When it comes to ESG, the challenges for prospective debt investors are manifold. No two businesses are the same and the E, S and G factors may not be equally relevant. Potential lenders need to determine which questions will best allow them to assess risks, then ensure they have the opportunity to place them and receive comprehensive answers.
This is often easier said than done, given that time is precious and the opportunity to make ESG-related inquiries can be very limited. However, it is worth noting that an issuer’s reluctance to engage tends to be characteristic of a more general attitude towards transparency and cooperation.
Paying particular attention to a borrower’s envisaged equity owner is critical, as the interests of stakeholders will be more aligned if the sponsor is not merely paying lip service to ESG integration. In any case, ESG analysis within direct lending – particularly for smaller firms – is bespoke, requires effort and ought to be anything but a box-ticking exercise. Instead, we see it as a risk-mitigation exercise.
Another universal challenge (or opportunity) across asset classes is the fact that investors tend to interpret ESG information differently. Some might see a risk when others do not, or consider a risk significant when others readily dismiss it as negligible.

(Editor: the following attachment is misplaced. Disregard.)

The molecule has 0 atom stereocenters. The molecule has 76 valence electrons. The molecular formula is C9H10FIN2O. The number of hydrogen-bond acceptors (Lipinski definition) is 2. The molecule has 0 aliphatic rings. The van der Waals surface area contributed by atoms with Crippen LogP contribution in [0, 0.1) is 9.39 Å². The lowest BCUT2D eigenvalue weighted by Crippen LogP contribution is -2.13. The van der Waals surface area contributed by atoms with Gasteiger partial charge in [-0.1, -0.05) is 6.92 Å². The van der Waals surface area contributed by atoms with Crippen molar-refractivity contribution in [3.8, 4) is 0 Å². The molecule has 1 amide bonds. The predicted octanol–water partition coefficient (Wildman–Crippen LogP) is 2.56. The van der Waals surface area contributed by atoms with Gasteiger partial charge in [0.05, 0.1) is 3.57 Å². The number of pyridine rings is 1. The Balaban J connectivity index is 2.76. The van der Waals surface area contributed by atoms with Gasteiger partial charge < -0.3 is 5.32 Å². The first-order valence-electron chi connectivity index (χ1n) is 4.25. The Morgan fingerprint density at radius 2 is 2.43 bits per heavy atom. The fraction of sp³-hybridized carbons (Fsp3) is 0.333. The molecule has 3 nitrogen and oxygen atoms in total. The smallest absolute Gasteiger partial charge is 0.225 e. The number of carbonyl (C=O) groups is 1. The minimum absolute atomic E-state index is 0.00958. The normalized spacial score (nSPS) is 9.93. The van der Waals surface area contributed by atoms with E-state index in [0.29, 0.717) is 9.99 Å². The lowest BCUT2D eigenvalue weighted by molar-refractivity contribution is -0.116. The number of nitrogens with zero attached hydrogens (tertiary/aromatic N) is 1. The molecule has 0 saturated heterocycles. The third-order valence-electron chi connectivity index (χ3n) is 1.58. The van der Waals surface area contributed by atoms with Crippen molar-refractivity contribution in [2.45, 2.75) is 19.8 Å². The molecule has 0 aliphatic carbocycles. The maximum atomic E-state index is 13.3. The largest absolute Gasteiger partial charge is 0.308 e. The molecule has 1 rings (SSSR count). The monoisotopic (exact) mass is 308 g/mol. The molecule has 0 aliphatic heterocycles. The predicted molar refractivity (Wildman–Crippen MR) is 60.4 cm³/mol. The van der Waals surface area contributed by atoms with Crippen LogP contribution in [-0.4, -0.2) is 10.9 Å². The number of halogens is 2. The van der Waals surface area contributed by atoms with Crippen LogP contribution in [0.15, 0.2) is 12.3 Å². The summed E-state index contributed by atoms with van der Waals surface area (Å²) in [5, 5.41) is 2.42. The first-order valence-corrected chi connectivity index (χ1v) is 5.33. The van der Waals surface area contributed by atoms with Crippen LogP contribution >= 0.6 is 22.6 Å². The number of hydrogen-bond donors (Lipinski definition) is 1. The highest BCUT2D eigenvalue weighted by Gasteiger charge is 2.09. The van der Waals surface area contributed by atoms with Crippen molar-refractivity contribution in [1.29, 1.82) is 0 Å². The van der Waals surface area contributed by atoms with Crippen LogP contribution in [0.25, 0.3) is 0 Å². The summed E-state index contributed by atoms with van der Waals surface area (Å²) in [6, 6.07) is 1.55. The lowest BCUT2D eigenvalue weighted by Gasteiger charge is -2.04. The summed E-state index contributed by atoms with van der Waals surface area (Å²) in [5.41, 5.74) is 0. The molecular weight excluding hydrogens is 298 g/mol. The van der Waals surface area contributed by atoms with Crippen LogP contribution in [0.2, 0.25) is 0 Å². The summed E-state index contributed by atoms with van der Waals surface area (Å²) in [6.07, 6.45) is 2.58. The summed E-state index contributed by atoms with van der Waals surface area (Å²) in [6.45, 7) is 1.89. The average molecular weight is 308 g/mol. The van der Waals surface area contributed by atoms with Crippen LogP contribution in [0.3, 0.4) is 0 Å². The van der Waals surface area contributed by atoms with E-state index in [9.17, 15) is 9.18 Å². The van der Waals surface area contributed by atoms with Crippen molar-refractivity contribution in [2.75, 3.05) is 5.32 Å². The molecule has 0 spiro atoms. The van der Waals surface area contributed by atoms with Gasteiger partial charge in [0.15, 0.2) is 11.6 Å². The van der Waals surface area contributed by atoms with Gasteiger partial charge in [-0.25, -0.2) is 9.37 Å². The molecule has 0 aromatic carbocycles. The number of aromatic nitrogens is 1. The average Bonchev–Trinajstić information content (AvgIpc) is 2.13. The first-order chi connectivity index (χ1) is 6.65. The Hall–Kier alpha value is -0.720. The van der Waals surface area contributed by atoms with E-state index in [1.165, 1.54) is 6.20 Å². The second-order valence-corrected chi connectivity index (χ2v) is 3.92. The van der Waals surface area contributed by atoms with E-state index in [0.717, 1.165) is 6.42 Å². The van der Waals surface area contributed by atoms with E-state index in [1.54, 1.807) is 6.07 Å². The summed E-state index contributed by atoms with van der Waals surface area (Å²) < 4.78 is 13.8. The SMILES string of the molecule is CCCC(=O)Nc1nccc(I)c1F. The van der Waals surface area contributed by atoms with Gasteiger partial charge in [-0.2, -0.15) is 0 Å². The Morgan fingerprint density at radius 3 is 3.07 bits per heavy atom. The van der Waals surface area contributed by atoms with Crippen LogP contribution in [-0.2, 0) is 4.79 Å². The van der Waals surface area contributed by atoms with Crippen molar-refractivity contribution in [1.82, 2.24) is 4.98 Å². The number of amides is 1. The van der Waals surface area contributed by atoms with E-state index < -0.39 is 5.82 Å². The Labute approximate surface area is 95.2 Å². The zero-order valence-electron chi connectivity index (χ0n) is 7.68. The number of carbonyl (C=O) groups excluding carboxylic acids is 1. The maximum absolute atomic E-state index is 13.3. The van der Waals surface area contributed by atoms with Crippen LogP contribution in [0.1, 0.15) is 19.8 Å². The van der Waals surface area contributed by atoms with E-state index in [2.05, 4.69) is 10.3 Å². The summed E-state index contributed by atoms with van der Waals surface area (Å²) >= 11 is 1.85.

When a risk is identified as substantial, the question is whether it can be remedied or mitigated – and if the potential owner and management are prepared to take the necessary steps. Alternatively, investors might have to walk away from an opportunity. The less quantifiable a risk is – and ESG risks may not always be measurable – the more difficult this can be as others may not even be able to relate to the concern.
The challenge of making judgement calls on such limited – or at times inconclusive – information should not be underestimated. When in doubt, erring on the side of caution has proved successful in the past.
Lenders should undoubtedly keep pushing for more (and enhanced) ESG disclosures. But so long as requirements between investors remain disparate, demanding higher standards will continue to put a lender at a disadvantage when competing with peers.
Meanwhile, the institutional market offers much-needed support in the push for a more level playing field. Limited partners are equally under pressure to pursue more sustainable investment strategies and are increasingly relaying this to their asset managers. This can be seen not only in the debt markets, but more importantly also across the equity universe.
Our approach: ESG analysis in the private-debt space
At the international business of Federated Hermes, we incorporate meaningful ESG analysis into private debt investing using a three-pillared approach: